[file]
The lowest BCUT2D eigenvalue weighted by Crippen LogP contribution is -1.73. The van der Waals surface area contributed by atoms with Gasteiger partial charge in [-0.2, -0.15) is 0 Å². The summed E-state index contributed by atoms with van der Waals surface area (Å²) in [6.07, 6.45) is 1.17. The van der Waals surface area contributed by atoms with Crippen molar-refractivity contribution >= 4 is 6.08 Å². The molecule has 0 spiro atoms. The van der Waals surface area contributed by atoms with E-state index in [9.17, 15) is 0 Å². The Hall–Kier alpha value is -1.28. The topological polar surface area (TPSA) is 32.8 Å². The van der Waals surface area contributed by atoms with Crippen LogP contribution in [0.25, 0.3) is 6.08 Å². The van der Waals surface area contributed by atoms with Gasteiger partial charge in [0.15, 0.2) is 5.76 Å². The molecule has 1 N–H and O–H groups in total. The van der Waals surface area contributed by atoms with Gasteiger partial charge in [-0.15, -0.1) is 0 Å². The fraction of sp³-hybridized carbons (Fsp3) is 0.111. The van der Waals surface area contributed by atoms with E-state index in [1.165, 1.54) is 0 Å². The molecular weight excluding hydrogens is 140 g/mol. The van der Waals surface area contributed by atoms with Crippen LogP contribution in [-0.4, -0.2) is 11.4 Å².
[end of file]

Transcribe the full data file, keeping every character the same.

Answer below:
The lowest BCUT2D eigenvalue weighted by Crippen LogP contribution is -1.73. The van der Waals surface area contributed by atoms with Gasteiger partial charge in [-0.2, -0.15) is 0 Å². The summed E-state index contributed by atoms with van der Waals surface area (Å²) in [6.07, 6.45) is 1.17. The van der Waals surface area contributed by atoms with Crippen molar-refractivity contribution >= 4 is 6.08 Å². The molecule has 0 spiro atoms. The van der Waals surface area contributed by atoms with E-state index in [9.17, 15) is 0 Å². The Hall–Kier alpha value is -1.28. The topological polar surface area (TPSA) is 32.8 Å². The van der Waals surface area contributed by atoms with Crippen LogP contribution in [0.25, 0.3) is 6.08 Å². The van der Waals surface area contributed by atoms with Gasteiger partial charge in [0.15, 0.2) is 5.76 Å². The molecule has 1 N–H and O–H groups in total. The van der Waals surface area contributed by atoms with Gasteiger partial charge in [-0.15, -0.1) is 0 Å². The fraction of sp³-hybridized carbons (Fsp3) is 0.111. The van der Waals surface area contributed by atoms with E-state index in [1.165, 1.54) is 0 Å². The molecular weight excluding hydrogens is 140 g/mol. The van der Waals surface area contributed by atoms with Crippen LogP contribution in [-0.4, -0.2) is 11.4 Å².